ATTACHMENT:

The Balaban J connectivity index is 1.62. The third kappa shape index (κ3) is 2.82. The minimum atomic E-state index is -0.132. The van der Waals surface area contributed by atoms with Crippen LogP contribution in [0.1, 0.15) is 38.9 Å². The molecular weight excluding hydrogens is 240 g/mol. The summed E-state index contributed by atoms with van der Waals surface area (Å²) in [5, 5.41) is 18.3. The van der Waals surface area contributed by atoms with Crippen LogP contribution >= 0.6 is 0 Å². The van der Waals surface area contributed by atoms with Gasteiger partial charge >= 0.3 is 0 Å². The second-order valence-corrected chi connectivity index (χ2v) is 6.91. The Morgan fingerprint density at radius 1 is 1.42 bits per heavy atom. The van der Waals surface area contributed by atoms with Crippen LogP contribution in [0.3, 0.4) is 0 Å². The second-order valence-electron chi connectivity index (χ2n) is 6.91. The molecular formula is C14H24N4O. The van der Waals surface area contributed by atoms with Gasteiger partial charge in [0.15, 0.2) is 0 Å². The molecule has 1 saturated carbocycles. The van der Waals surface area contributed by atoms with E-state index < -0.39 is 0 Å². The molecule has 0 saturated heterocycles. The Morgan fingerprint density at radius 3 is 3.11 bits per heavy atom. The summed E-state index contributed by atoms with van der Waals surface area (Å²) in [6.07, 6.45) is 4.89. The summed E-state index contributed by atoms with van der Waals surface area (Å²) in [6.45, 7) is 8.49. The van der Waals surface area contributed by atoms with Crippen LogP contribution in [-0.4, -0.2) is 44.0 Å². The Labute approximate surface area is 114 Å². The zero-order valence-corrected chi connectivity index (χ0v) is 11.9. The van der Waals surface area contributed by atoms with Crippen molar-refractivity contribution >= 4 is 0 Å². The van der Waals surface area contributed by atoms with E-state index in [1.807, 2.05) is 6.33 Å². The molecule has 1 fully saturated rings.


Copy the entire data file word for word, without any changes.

The Balaban J connectivity index is 1.62. The third kappa shape index (κ3) is 2.82. The minimum atomic E-state index is -0.132. The van der Waals surface area contributed by atoms with Crippen LogP contribution in [0.1, 0.15) is 38.9 Å². The molecular weight excluding hydrogens is 240 g/mol. The summed E-state index contributed by atoms with van der Waals surface area (Å²) in [5, 5.41) is 18.3. The van der Waals surface area contributed by atoms with Crippen LogP contribution >= 0.6 is 0 Å². The van der Waals surface area contributed by atoms with Gasteiger partial charge >= 0.3 is 0 Å². The second-order valence-corrected chi connectivity index (χ2v) is 6.91. The Morgan fingerprint density at radius 1 is 1.42 bits per heavy atom. The van der Waals surface area contributed by atoms with Crippen LogP contribution in [0.3, 0.4) is 0 Å². The second-order valence-electron chi connectivity index (χ2n) is 6.91. The molecular formula is C14H24N4O. The van der Waals surface area contributed by atoms with Gasteiger partial charge in [0.15, 0.2) is 0 Å². The molecule has 1 saturated carbocycles. The van der Waals surface area contributed by atoms with E-state index < -0.39 is 0 Å². The molecule has 0 saturated heterocycles. The Morgan fingerprint density at radius 3 is 3.11 bits per heavy atom. The summed E-state index contributed by atoms with van der Waals surface area (Å²) in [6.07, 6.45) is 4.89. The summed E-state index contributed by atoms with van der Waals surface area (Å²) in [6.45, 7) is 8.49. The van der Waals surface area contributed by atoms with Crippen LogP contribution in [-0.4, -0.2) is 44.0 Å². The Labute approximate surface area is 114 Å². The zero-order valence-corrected chi connectivity index (χ0v) is 11.9. The van der Waals surface area contributed by atoms with Crippen molar-refractivity contribution >= 4 is 0 Å². The van der Waals surface area contributed by atoms with E-state index in [1.807, 2.05) is 6.33 Å². The molecule has 1 fully saturated rings.